On April 21, Google is set to roll out its latest, and potentially most impactful, algorithm update. With a somewhat less friendly name than the Panda and Penguin updates of the past, ‘Mobilegeddon’, as it’s been dubbed by SEO experts, could see rankings plummet for brands who do not have mobile friendly websites.
Historically Google has been fairly secretive when it comes to roll out dates. Sometimes we’re lucky enough to pick up on a hint dropped at a conference; sometimes they don’t confirm an update until after it’s happened. This latest update is a little different in the sense that Google has been warning us for a little while now that a change is imminent. They first made this announcement in February, which should have been plenty of time for Webmasters to start taking action. However, I anticipate it will come as a shock to many businesses, especially those in the SME sector who perhaps do not have the resources to a) be made aware of what’s to come, and b) to tackle it when it does happen.
What does ‘mobile friendly’ mean?
Mobile friendly simply means the site renders to fit within any mobile or tablet device. However, if your website contains lots of text or links too close together, this could still prove to be a poor user experience. What businesses should ultimately be aiming for is a mobile optimised or responsive site, where the site reformats itself to provide a better experience.
You can find out if your site is mobile friendly (and what you can do to improve it) by inputting your website’s URL in the Google Developer Mobile Friendly Test.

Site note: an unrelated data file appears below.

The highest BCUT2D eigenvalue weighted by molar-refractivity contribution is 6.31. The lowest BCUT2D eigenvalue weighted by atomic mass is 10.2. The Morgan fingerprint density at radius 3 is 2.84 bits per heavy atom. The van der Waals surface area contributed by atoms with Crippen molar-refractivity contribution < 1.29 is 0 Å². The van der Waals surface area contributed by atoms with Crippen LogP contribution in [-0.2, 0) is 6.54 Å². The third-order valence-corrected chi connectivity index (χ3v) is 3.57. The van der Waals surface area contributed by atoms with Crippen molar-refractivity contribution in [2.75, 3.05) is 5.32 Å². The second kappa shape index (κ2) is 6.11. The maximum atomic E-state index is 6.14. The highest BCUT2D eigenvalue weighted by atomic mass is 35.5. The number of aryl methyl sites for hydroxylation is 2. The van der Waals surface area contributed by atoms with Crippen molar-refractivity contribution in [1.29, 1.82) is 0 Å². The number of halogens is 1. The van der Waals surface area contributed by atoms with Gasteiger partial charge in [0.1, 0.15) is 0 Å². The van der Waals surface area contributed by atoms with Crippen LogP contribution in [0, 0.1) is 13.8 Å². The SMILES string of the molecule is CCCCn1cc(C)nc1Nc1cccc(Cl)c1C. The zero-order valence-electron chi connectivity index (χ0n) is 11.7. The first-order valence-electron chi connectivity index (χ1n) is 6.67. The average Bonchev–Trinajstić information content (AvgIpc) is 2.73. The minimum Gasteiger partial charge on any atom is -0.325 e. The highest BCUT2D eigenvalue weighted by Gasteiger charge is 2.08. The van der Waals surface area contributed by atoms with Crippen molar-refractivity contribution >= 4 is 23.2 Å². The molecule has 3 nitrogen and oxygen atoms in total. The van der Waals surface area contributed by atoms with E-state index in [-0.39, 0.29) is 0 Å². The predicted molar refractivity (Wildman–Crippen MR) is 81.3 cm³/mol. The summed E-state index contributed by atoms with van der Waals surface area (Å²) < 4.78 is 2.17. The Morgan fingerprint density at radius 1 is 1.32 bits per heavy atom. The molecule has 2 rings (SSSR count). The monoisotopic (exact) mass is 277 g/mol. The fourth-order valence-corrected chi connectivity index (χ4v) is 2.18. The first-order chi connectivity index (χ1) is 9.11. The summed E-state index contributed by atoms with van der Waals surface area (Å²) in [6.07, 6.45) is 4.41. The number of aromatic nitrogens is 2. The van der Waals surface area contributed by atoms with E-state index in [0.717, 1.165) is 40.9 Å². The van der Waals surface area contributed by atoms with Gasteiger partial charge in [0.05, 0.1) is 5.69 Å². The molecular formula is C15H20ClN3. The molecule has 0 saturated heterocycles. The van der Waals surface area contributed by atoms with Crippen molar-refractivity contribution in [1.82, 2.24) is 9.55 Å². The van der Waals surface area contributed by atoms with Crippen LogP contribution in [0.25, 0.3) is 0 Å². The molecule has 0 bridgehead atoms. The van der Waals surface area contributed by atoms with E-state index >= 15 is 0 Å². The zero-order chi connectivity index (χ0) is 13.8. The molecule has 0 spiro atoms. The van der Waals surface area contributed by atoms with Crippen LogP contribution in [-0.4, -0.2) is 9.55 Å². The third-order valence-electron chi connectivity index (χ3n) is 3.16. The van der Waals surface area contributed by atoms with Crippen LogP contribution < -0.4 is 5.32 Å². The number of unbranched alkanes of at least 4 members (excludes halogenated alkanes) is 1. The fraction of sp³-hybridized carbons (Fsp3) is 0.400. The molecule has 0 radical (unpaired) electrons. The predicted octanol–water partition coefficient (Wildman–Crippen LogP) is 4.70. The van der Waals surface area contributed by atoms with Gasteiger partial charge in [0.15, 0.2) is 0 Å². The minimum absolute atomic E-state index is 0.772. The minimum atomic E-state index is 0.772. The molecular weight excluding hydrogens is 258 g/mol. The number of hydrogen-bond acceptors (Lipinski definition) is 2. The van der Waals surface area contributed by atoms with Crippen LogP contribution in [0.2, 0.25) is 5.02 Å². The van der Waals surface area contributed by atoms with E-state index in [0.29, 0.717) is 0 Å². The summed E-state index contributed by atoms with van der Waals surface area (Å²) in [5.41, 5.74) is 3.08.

What will happen if my site isn’t mobile friendly?
First of all, try not to panic. You will not be removed from Google entirely for not having a mobile friendly site. However, sites that do adhere to the update will be ranked higher, meaning your site will slip down the rankings resulting in less traffic. Fortunately taking steps to making your site mobile friendly is fairly straight forward and should be actioned as and when your business is ready.
When will I see the effects?
Experts are predicting that the roll out will take anywhere from a couple of days to a week, so if you don’t see an immediate impact, you should still keep an eye on your rankings for a few more days to check for a slip in rankings.
What if I survive Mobilegeddon?
In the event your website stays mobile un-friendly and you manage to retain your search rankings, don’t be tempted to sit on your laurels. Search engine aside, websites that are not mobile friendly provide a far inferior user experience, and with so many saturated markets out there, can you really afford to deter your customers with something that you have the power to fix?